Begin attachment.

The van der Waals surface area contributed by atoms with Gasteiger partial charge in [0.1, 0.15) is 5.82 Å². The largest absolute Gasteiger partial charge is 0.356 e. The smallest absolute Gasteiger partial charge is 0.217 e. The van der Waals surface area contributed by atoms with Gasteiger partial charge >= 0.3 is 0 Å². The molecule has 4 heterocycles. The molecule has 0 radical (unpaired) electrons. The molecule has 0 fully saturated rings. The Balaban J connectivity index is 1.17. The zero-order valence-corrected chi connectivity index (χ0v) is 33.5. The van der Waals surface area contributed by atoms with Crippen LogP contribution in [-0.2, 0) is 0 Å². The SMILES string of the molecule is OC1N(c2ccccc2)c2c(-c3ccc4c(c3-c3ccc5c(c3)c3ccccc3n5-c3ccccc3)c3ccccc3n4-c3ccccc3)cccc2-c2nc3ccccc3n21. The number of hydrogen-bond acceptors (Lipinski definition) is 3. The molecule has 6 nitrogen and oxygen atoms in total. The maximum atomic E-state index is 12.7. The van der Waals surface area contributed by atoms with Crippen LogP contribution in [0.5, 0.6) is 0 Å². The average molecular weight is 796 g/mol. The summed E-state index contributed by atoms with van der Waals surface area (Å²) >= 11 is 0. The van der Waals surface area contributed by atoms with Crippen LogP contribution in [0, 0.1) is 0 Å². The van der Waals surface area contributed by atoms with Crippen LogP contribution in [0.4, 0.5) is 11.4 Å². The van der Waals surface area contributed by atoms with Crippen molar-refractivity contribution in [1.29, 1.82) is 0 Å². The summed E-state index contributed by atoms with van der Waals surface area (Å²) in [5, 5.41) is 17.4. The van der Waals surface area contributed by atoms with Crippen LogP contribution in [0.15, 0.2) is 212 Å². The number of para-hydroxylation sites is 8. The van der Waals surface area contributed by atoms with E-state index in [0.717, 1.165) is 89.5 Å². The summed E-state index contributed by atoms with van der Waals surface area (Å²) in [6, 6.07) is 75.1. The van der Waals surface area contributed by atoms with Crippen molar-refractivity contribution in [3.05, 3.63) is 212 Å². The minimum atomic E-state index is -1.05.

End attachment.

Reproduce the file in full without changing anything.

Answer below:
The van der Waals surface area contributed by atoms with Gasteiger partial charge in [0.1, 0.15) is 5.82 Å². The largest absolute Gasteiger partial charge is 0.356 e. The smallest absolute Gasteiger partial charge is 0.217 e. The van der Waals surface area contributed by atoms with Gasteiger partial charge >= 0.3 is 0 Å². The molecule has 4 heterocycles. The molecule has 0 radical (unpaired) electrons. The molecule has 0 fully saturated rings. The Balaban J connectivity index is 1.17. The zero-order valence-corrected chi connectivity index (χ0v) is 33.5. The van der Waals surface area contributed by atoms with Crippen LogP contribution in [-0.2, 0) is 0 Å². The SMILES string of the molecule is OC1N(c2ccccc2)c2c(-c3ccc4c(c3-c3ccc5c(c3)c3ccccc3n5-c3ccccc3)c3ccccc3n4-c3ccccc3)cccc2-c2nc3ccccc3n21. The number of hydrogen-bond acceptors (Lipinski definition) is 3. The molecule has 6 nitrogen and oxygen atoms in total. The maximum atomic E-state index is 12.7. The van der Waals surface area contributed by atoms with Crippen LogP contribution in [0.5, 0.6) is 0 Å². The average molecular weight is 796 g/mol. The summed E-state index contributed by atoms with van der Waals surface area (Å²) >= 11 is 0. The van der Waals surface area contributed by atoms with Crippen LogP contribution in [0, 0.1) is 0 Å². The van der Waals surface area contributed by atoms with Crippen LogP contribution in [0.4, 0.5) is 11.4 Å². The van der Waals surface area contributed by atoms with Crippen molar-refractivity contribution in [1.29, 1.82) is 0 Å². The summed E-state index contributed by atoms with van der Waals surface area (Å²) in [5, 5.41) is 17.4. The van der Waals surface area contributed by atoms with Crippen LogP contribution in [0.15, 0.2) is 212 Å². The number of para-hydroxylation sites is 8. The van der Waals surface area contributed by atoms with E-state index in [0.717, 1.165) is 89.5 Å². The summed E-state index contributed by atoms with van der Waals surface area (Å²) in [6, 6.07) is 75.1. The van der Waals surface area contributed by atoms with Crippen molar-refractivity contribution in [3.05, 3.63) is 212 Å². The minimum atomic E-state index is -1.05.